Fess Up and Move On


virgil.featuredBy Virgil Scudder, President, Virgil Scudder & Associates

Here’s a basic rule of public relations: when you mess up, fess up.  Then move on.  Get out in front of the story even if you’re a day late and a dollar short.

Politicians, who far too seldom have solid public relations professionals on their teams, often apply this approach: dodge, feint, deny.  The result is frequently to take a story that should have died in a day or so and keep it in the news for days or even weeks.  Worse, it can crowd out your organization’s positive news.

That’s what happened to the Trump campaign this week.  Tuesday, which should have been a good news day for them, became a disaster.

On the opening night of the Republican National Convention on Monday, Donald Trump’s wife, Melania, made a speech on family and values that apparently plagiarized one that Michelle Obama made eight years ago at the Democratic National Convention.  A journalist noted the similarities and tweeted about them.  Soon, side by side comparisons of key sections of the talk had gone viral.  The plagiarism accusation became extremely hard to deny, especially in light of verbatim lines like “…values that you work hard for what you want in life, that your word is your bond and you do what you say.”

Melania Trump - Fess Up and Move On

(Photo Source: Twitter)

It gets worse.  Melania had earlier told NBC’s Matt Lauer that she herself wrote the speech “with as little help as possible.”  That put the onus on her and made crucifying some ethics-challenged writer even harder.

The Trump camp promptly blamed the controversy on media bias and the Hillary Clinton campaign even though the story had gone viral before the Clinton team made any comment.

So, Mr. or Ms. PR pro, what would you do now?  My advice would be this: fess up, apologize, give a reason (“in his haste to finish the speech the writer took an unacceptable shortcut,”) and then fire or discipline the writer.  That would have shortened the shelf life of the story.

Instead, the Trump camp implausibly denied there was any plagiarism.  Campaign chairman Paul Manafort feebly declared, “There wasn’t any cribbing…these are common words and values.”  Maybe so, Paul, but so many of the same words and points in the same order?

Sean Spicer, the Republican National Committee’s chief strategist, added insult (and a touch of  humor) to injury by saying that lines similar to “the strength of your dreams and your willingness to work for them” can in fact be found in the television program My Little Pony.  Is he saying she stole from a kiddie TV program?  Is this an example for children, hers or ours?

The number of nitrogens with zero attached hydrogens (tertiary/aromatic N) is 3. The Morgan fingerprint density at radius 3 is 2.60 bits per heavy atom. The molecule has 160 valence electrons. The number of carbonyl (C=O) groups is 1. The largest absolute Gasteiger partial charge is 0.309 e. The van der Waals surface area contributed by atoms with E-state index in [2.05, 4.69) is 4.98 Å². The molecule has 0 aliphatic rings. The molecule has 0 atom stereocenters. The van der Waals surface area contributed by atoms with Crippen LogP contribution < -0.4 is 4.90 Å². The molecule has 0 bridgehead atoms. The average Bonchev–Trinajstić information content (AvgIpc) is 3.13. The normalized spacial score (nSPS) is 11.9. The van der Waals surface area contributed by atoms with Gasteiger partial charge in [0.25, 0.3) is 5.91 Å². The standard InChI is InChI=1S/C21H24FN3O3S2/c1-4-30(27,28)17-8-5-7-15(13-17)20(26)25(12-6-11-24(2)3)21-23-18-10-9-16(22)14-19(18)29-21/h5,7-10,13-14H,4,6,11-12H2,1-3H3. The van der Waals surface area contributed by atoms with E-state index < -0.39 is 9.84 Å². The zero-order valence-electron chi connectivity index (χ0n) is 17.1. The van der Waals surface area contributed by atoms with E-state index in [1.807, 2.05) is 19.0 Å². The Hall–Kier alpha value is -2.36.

Here’s a bit of advice I’ve given my clients for over 30 years: never lie, deceive, or mislead.  And, if someone on your team does, admit it, apologize, explain what happened, take disciplinary action, and move on.

“Fessin’ up” is good for the soul.  And, for the image of someone who seeks to be trusted.  It also gets you off the front page faster.

About the Author: Often referred to as “The Dean of Media Trainers,” Virgil is considered one of the world’s foremost communication experts.  In a 30-year career that has covered 26 countries on five continents, he has provided coaching and counsel to heads of some of the world’s largest corporations and government leaders. Virgil is a prolific writer and speaker.  His book, World Class Communication: how great CEOs win with the public, shareholders, employees, and the media, written with his son Ken, was named one of the 25 best business books of 2012.  His column, In the C-Suite, appears in every quarterly issue of the Public Relations Strategist and is read by leaders of major public relations agencies and global heads of public relations of large companies. He has written or been featured in articles that have appeared in The New York Times, The International Herald Tribune, Reuters, Investors Business Daily, and numerous professional publications.  Two of his speeches have been reprinted in the prestigious Vital Speeches of the Day. Prior to founding Virgil Scudder & Associates in 1990, Virgil headed the media training units of two of the world’s largest public relations firms, Hill & Knowlton and Carl Byoir & Associates.  Earlier, he was an award-winning news broadcaster at major radio and television networks and stations in New York City.  He was a first-night Broadway drama critic for six years during that period, broadcasting reviews on NBC’s all-news radio network and all-news WINS radio.  

1 Comment

  1. Nancy Bialkowski on at 7:46 AM

    Great advice from Mr. Scudder–a totally non-political commentary. The key words here–“admit it, apologize, explain what happened, take disciplinary action, and move on.” If only we could apply this sage advice to all aspects of our lives.

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